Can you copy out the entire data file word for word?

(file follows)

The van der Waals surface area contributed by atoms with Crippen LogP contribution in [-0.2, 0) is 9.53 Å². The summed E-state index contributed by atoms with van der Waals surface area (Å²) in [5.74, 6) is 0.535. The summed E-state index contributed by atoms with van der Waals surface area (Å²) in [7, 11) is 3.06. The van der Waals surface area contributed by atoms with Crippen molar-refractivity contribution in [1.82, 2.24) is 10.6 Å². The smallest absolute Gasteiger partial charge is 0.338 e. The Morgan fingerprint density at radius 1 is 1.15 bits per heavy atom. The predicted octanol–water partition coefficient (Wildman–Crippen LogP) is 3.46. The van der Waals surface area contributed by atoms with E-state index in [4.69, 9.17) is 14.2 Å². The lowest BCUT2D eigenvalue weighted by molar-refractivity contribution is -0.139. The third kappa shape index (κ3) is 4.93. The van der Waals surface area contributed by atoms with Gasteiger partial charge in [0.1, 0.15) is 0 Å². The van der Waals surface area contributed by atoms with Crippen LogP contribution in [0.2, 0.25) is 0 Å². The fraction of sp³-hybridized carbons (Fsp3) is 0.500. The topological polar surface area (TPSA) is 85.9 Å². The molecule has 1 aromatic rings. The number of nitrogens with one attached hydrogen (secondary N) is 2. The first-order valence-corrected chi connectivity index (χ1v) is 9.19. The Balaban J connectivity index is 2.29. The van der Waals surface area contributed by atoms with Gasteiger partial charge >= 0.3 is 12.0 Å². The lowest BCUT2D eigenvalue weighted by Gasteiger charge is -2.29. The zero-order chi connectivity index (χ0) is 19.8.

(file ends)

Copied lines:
The van der Waals surface area contributed by atoms with Crippen LogP contribution in [-0.2, 0) is 9.53 Å². The summed E-state index contributed by atoms with van der Waals surface area (Å²) in [5.74, 6) is 0.535. The summed E-state index contributed by atoms with van der Waals surface area (Å²) in [7, 11) is 3.06. The van der Waals surface area contributed by atoms with Crippen molar-refractivity contribution in [1.82, 2.24) is 10.6 Å². The smallest absolute Gasteiger partial charge is 0.338 e. The Morgan fingerprint density at radius 1 is 1.15 bits per heavy atom. The predicted octanol–water partition coefficient (Wildman–Crippen LogP) is 3.46. The van der Waals surface area contributed by atoms with E-state index in [4.69, 9.17) is 14.2 Å². The lowest BCUT2D eigenvalue weighted by molar-refractivity contribution is -0.139. The third kappa shape index (κ3) is 4.93. The van der Waals surface area contributed by atoms with Gasteiger partial charge in [0.1, 0.15) is 0 Å². The van der Waals surface area contributed by atoms with Crippen LogP contribution in [0.2, 0.25) is 0 Å². The fraction of sp³-hybridized carbons (Fsp3) is 0.500. The topological polar surface area (TPSA) is 85.9 Å². The molecule has 1 aromatic rings. The number of nitrogens with one attached hydrogen (secondary N) is 2. The first-order valence-corrected chi connectivity index (χ1v) is 9.19. The Balaban J connectivity index is 2.29. The van der Waals surface area contributed by atoms with Gasteiger partial charge >= 0.3 is 12.0 Å². The lowest BCUT2D eigenvalue weighted by Gasteiger charge is -2.29. The zero-order chi connectivity index (χ0) is 19.8.